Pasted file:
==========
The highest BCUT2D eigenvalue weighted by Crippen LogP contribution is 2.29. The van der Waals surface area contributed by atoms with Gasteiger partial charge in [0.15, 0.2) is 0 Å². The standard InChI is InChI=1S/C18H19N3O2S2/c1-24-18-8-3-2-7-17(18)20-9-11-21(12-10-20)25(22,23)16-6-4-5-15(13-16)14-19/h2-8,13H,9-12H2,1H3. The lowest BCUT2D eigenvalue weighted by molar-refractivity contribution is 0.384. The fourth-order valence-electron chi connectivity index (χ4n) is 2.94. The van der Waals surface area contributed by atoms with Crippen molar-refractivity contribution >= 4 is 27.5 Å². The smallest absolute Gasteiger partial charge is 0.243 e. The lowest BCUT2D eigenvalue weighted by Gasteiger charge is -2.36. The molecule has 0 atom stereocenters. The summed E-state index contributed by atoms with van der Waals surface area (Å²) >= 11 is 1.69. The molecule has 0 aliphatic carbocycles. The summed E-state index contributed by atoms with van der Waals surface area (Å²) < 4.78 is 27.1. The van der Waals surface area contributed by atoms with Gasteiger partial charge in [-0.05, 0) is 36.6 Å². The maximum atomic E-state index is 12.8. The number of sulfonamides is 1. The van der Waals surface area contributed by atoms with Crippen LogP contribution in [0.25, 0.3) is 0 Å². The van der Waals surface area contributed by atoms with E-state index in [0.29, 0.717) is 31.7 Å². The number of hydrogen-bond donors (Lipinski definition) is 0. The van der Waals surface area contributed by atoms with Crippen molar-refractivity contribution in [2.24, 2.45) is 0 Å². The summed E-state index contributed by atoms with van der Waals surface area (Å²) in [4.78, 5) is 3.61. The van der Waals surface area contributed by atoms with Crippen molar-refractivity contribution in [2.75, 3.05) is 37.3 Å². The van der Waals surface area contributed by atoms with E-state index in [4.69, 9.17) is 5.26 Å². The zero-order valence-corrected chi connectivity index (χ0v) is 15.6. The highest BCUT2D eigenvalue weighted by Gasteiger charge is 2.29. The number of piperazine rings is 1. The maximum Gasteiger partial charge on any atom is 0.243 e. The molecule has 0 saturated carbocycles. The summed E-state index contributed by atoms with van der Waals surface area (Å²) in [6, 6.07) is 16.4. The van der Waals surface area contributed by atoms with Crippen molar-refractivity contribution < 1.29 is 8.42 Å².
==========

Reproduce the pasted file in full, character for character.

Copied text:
The highest BCUT2D eigenvalue weighted by Crippen LogP contribution is 2.29. The van der Waals surface area contributed by atoms with Gasteiger partial charge in [0.15, 0.2) is 0 Å². The standard InChI is InChI=1S/C18H19N3O2S2/c1-24-18-8-3-2-7-17(18)20-9-11-21(12-10-20)25(22,23)16-6-4-5-15(13-16)14-19/h2-8,13H,9-12H2,1H3. The lowest BCUT2D eigenvalue weighted by molar-refractivity contribution is 0.384. The fourth-order valence-electron chi connectivity index (χ4n) is 2.94. The van der Waals surface area contributed by atoms with Crippen molar-refractivity contribution >= 4 is 27.5 Å². The smallest absolute Gasteiger partial charge is 0.243 e. The lowest BCUT2D eigenvalue weighted by Gasteiger charge is -2.36. The molecule has 0 atom stereocenters. The summed E-state index contributed by atoms with van der Waals surface area (Å²) >= 11 is 1.69. The molecule has 0 aliphatic carbocycles. The summed E-state index contributed by atoms with van der Waals surface area (Å²) < 4.78 is 27.1. The van der Waals surface area contributed by atoms with Gasteiger partial charge in [-0.05, 0) is 36.6 Å². The maximum atomic E-state index is 12.8. The number of sulfonamides is 1. The van der Waals surface area contributed by atoms with Crippen LogP contribution in [0.25, 0.3) is 0 Å². The van der Waals surface area contributed by atoms with E-state index in [0.29, 0.717) is 31.7 Å². The number of hydrogen-bond donors (Lipinski definition) is 0. The van der Waals surface area contributed by atoms with Crippen molar-refractivity contribution in [2.24, 2.45) is 0 Å². The summed E-state index contributed by atoms with van der Waals surface area (Å²) in [4.78, 5) is 3.61. The van der Waals surface area contributed by atoms with Crippen molar-refractivity contribution in [2.75, 3.05) is 37.3 Å². The van der Waals surface area contributed by atoms with E-state index in [4.69, 9.17) is 5.26 Å². The zero-order valence-corrected chi connectivity index (χ0v) is 15.6. The highest BCUT2D eigenvalue weighted by Gasteiger charge is 2.29. The number of piperazine rings is 1. The maximum Gasteiger partial charge on any atom is 0.243 e. The molecule has 0 saturated carbocycles. The summed E-state index contributed by atoms with van der Waals surface area (Å²) in [6, 6.07) is 16.4. The van der Waals surface area contributed by atoms with Crippen molar-refractivity contribution < 1.29 is 8.42 Å².